In 2014, we and co-workers demonstrated the design and preparation of a hierarchical porous plasmonic metamaterial, which gives rise to highly reproducible ultrasensitive surface‐enhanced Raman scattering (SERS, (Advanced Materials 27 (6), 1090-1096, 2015). This work represents one of the few pioneering attempts in applying the hierarchical metamaterial concept to address the long-standing issues of SERS – reproducibility and sensitivity, and was selected as an ESISM Highly Cited Paper (Top 1% in the academic field of Materials Science for its publication year).
Our research results on SERS-based biochemical sensing (Journal of Physical Chemistry Letters 10 (16), 4692-4698, 2019; Nanoscale 6 (15), 9063-9070, 2014; Journal of Applied Physics 114 (12), 124305, 2013), plasmonic nanorulers ( ACS Nano 8 (9), 9188-9198, 2014) and phase-changing tunable SERS (Advanced Optical Materials 10 (8), 2102615, 2022) have been well recognized by the plasmonics SERS community, for which we have been invited to contribute a chapter to the book entitled "Recent Developments in Plasmon-Supported Raman Spectroscopy: 45 Years of Enhanced Raman Signals", edited by K. Kneipp, Y. Ozaki and Z.-Q. Tian, World Scientific Publishing, 2018.



Photonic nanomaterials and meta-structures for energy conversion and saving

In addition to biochemical sensing applications, we have made a great deal of efforts in applying photonic nanomaterials and meta-structures to improve the energy conversion and saving efficiency.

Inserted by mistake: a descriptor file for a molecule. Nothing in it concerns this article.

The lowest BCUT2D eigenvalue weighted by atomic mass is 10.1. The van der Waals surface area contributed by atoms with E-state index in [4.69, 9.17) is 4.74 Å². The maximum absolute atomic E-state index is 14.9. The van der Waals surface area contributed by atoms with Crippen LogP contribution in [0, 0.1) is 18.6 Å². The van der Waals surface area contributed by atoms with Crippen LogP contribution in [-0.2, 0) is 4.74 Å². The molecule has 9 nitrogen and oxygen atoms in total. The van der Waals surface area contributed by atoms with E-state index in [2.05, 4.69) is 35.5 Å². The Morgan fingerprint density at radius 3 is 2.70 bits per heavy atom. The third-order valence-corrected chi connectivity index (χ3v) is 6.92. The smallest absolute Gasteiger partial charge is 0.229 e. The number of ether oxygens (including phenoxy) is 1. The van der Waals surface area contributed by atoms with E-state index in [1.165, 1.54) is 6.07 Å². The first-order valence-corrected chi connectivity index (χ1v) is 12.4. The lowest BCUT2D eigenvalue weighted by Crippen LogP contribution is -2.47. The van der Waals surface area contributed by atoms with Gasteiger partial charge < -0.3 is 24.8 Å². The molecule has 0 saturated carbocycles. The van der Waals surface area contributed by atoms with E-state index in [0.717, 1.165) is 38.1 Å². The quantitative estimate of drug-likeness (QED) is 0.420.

With regard to energy conversion, we have systematically examined the roles of plasmonic nanostructures in enhancing the light harvesting and energy conversion efficiencies of various types of solar cells, including the strong competition between plasmonic absorption enhancement and surface energy quenching in a dye-sensitized solar cell (Nano Energy 26, 297-304, 2016), the realization of plasmon-induced broadband light absorption and scattering enhancement in a perovskite thin-film solar cell (Nano Energy 41, 656-664, 2017), quantitative contribution from plasmon-enhanced electric near-field, antenna-amplified light scattering and surface energy transfer to the overall performance of a plasmonic organic solar cell (Small 14 (30), 1800870, 2018< /a>), the observation of plasmon-induced defect passivation at grain boundaries in a perovskite solar cell (Light: Science & Applications 10, 219, 2021), and the recent discovery of plasmonic local heating induced strain relaxation perovskite solar cells for enhanced power conversion efficiency and operational stability" (Advanced Energy Materials xx (xx), 2200186, 2022).
With regard to energy saving, my group and research collaborators from local institution, mainland China and US have recently invented an eco-friendly, low-cost smart coating to keep buildings cooler while consuming zero electricity (Advanced Materials 32 (42), 1906751, 2020). This invention is grounded on a totally new cooling mechanism - smart sub-ambient radiative cooling, which can enhance daytime cooling and minimize nighttime heat loss mechanism. It was selected as “Editor’s Choice” of Science 370 (6522), 1287-1288, 2020, reported in Advanced Science News and public media, and receieved a Gold Medal of The International Exhibition of Inventions of Geneva (2022).